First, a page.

When it comes to kitchen sinks, not all are created equal. From stainless steel and enamel to copper and soapstone, each material comes with its own set of benefits and drawbacks. You may have heard the name, but exactly what is a composite sink? Read on to learn more about this excellent kitchen sink material option.
How Composite Sinks are Made
As the name suggests, composite sinks are made from a combination of materials. Components like acrylic resins are combined with pulverized minerals, like quartz or granite. Composite sinks are sometimes referred to as “granite sinks,” though these are not made from a solid piece of granite. Typically, composite granite sinks contain granite powder and acrylic resins molded into the shape of a sink. Composite granite sinks can be integrated with a granite countertop, though getting an exact match may not be possible.
The Pros of Installing a Composite Sink
Let’s look at the pros of installing a composite sink in your home:
- Durability—composite granite or quartz sinks are incredibly hard and durable. This means the sink won’t take on dents, chips or scratches from everyday wear and tear.
- Aesthetics—because they are made from a blend of materials, composite sinks can be matched to other design elements in your home more easily.
- Maintenance—composite sinks are typically a breeze to clean and maintain. A little dish soap, water and non-abrasive scrub pad will often do the trick.
- Heat-Resistant—composite granite sinks are heat resistant, which is a desirable property in the kitchen.
- Price—composite granite sinks tend to be less expensive than solid granite, but still affords homeowners many of the benefits of having granite in their home.
The Cons of Installing a Composite Sink
Let’s investigate the drawbacks of going with a composite sink:
- Heat-Resistance—while composite sinks are heat-resistant, they aren’t heat-proof. It’s important to note the acrylic resin binders found in composite sinks can warp or melt when exposed to extreme heat. An example of this is when a hot pot or pan is placed directly in the sink.
- Weight—composite sinks tend to be heavier than some of its counterparts, like stainless steel sinks. Some composite sinks may require additional support when installed.
- Hardness—while the hardness and durability of a composite sink means your sink will be protected, the same can’t be said for your dishes. Because composite sinks are so hard, dishes can break more easily if dropped in the sink.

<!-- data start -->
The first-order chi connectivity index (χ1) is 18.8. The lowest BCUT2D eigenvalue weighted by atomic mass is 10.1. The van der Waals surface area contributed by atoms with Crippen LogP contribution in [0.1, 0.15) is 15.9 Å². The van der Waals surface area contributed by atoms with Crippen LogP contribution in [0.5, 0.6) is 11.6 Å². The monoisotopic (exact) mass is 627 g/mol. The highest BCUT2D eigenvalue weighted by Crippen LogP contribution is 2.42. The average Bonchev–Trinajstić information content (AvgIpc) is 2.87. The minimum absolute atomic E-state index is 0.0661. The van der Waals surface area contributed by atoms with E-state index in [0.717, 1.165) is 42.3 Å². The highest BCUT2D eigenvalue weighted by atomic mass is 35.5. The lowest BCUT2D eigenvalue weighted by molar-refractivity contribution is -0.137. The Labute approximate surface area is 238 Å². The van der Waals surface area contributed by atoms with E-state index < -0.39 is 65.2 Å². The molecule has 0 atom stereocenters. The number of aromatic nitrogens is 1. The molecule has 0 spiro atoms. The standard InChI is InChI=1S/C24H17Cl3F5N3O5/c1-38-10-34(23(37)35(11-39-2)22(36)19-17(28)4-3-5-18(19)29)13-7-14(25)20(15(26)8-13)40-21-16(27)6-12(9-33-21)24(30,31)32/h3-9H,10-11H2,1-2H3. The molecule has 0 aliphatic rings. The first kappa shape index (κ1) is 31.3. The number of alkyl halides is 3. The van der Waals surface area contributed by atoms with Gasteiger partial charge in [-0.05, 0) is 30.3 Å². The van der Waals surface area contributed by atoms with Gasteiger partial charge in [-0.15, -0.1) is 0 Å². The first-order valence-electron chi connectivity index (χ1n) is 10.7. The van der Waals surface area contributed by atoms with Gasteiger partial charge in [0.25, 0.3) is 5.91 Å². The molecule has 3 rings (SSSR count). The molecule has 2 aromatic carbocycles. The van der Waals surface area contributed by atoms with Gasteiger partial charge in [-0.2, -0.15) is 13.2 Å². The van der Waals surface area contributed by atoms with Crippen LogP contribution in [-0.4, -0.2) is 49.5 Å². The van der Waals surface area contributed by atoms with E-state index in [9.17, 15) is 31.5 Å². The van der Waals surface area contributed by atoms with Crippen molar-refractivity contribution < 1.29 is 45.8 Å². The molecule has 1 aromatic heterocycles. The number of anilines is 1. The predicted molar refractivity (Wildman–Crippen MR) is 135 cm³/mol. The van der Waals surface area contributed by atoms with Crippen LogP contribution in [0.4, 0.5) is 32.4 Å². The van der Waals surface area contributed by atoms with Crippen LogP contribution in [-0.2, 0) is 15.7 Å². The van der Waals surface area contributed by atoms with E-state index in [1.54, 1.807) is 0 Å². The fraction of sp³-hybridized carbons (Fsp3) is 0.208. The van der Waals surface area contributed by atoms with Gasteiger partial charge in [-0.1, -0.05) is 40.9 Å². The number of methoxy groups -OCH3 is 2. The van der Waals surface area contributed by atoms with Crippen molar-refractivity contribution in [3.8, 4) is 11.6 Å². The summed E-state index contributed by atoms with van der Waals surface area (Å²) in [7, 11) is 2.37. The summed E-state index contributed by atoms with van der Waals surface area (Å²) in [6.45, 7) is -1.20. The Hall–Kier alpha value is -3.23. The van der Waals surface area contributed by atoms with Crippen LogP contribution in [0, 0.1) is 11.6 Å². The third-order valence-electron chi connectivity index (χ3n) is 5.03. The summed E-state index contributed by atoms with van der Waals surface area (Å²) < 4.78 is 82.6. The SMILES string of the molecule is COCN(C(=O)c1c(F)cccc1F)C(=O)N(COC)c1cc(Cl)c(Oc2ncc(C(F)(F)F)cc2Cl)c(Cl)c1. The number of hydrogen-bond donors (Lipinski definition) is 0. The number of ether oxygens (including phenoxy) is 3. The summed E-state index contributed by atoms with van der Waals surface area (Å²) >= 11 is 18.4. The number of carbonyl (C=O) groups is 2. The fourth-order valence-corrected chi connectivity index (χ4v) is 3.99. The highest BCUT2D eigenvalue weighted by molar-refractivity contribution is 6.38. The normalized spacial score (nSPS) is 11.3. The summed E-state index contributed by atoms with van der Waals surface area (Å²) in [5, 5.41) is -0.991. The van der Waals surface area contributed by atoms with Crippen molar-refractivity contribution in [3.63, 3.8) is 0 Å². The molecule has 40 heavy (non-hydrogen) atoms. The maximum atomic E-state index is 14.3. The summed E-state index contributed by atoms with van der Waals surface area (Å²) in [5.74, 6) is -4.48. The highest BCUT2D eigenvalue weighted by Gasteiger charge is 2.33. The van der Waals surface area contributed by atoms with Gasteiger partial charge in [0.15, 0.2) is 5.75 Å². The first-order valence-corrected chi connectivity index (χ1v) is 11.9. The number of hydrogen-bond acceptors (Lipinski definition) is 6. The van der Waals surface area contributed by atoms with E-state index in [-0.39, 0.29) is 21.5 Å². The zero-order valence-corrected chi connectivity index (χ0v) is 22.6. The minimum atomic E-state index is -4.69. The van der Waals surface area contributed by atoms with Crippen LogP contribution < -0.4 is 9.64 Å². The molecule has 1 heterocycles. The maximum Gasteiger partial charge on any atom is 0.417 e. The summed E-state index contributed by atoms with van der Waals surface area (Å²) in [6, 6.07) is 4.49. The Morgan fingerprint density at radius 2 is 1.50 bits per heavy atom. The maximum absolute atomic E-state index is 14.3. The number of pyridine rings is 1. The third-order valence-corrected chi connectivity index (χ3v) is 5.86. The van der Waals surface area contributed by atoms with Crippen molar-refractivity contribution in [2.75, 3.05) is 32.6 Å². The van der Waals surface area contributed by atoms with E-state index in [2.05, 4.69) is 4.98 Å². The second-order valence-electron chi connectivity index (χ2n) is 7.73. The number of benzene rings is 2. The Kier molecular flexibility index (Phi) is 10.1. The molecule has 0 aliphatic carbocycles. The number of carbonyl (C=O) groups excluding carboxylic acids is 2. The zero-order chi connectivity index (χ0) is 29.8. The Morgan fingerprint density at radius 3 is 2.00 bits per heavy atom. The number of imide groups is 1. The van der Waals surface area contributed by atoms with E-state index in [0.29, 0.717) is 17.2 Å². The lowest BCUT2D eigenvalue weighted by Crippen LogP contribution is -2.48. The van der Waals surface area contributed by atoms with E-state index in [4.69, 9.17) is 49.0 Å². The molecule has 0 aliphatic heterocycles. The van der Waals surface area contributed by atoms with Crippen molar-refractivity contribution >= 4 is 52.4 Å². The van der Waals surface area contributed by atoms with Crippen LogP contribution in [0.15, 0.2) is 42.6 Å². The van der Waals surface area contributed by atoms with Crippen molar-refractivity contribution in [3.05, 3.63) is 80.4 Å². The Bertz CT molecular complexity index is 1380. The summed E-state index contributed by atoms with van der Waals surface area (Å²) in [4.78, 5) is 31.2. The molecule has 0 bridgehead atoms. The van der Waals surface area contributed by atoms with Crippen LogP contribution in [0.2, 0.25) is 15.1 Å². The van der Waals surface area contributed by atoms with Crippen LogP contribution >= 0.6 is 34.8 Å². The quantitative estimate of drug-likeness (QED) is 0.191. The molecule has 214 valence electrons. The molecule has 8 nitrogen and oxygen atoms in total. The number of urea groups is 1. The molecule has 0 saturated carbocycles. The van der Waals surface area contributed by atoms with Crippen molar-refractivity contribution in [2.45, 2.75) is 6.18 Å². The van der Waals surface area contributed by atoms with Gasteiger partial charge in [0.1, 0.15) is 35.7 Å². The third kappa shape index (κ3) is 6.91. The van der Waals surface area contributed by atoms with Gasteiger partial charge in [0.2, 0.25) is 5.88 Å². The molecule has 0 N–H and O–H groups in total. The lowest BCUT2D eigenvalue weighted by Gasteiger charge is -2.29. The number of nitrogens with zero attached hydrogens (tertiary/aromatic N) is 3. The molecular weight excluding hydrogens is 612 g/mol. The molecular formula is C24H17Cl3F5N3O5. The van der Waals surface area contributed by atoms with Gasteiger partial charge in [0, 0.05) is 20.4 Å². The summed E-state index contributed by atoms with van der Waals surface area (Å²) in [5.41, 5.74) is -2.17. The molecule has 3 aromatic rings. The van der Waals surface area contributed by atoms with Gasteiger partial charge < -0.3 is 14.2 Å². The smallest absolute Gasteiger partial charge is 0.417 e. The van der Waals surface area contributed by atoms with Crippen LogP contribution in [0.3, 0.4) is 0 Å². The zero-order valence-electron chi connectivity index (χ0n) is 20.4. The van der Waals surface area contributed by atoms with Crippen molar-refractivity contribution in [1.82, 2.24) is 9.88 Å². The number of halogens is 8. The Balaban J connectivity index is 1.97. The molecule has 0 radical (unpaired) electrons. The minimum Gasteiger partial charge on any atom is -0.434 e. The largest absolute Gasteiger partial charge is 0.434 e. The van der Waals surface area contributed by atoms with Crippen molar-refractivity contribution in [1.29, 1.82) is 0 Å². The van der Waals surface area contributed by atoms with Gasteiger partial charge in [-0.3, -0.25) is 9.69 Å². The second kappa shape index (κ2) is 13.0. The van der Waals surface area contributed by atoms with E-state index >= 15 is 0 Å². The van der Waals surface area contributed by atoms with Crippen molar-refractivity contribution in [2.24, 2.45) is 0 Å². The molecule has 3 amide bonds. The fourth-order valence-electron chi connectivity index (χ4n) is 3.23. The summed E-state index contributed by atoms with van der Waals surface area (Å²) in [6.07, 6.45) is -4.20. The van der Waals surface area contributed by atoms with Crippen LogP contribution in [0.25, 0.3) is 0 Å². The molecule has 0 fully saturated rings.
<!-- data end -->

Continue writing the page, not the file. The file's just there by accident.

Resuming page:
Composite Sink Care and Maintenance
One of the best things about composite sinks is how easy they are to care for. Let’s look at a few daily cleaning tips:
- Composite sinks can be cleaned daily with dish soap, water and a sponge, scouring pad or cloth.
- Once clean, rinse the sink thoroughly with clean water to prevent any soap streaks, residue or soap scum build-up.
- When using commercial cleaners like Soft Scrub, Liquid Bar Keepers Friend or Liquid Ajax, be sure to rinse the sink thoroughly with clean, warm water and dry it off completely with a soft cloth.
If you’re dealing with stubborn stain and scuff marks in your composite sink, try the following:
- Make a 50% vinegar and 50% water solution and let it sit in the sink for an extended time. Be sure to rinse the sink thoroughly with warm water and dry off with a soft cloth.
- If you notice white, chalky rings on the bottom of the sink, you’re probably dealing with calcium stains. Commercial products like CLR (Calcium Lime Rust) or Lime Away will help banish these, just be sure to follow the manufacturer’s directions.
- Oxalic Acid Cleansers like Bar Keepers Friend Powder or Eco Clean can be used on a damp sponge or cloth. As always, rinse with warm water and dry with a cloth.
You can protect your composite sink by placing a sink grid on its surface. To bring back or enhance the luster or sheen of a composite sink, mineral oil or olive oil can be applied using a clean cloth. To keep your composite sink looking its best, avoid the following:
- DO NOT use bleach.
- DO NOT scrub a sink with steel wool.
- DO NOT use the sink as a cutting surface.
- DO NOT pour solvents like gasoline, acids or alcohol down the sink.
- DO NOT use the sink for grout materials or to clean paint.
Work with Cosmos SurfacesTM!
Cosmos SurfacesTM is proud to offer composite granite sinks perfect for any modern, high-traffic kitchen. We are a 2nd generation, family-owned business dedicated to providing knowledge, meaningful customer service and high-quality surface materials. We offer a wide range of products and resources to assist our customers in all their surface material needs. Contact us today to get started!
Color of the Month: Pacific Pearl
Pacific Pearl is a soothing oyster white with a hint of sea-green undertone. It is perfect for sunny rooms, main walls, and pairing as a trim with any color scheme.
Clean, beautiful, and cool – Vento Cinza is the smooth white of an undisturbed icy tundra. Upon closer look, you’ll see beautifully subtle lines of crystalline silver in this Brazilian quartzite. Vento Cinza is simple in both color and texture, but that doesn’t make it any less striking. It looks great in any space as a countertop, floor, wall, or table. Quartzite is resistant to scratching, staining, and fading, and the beauty is unmatched.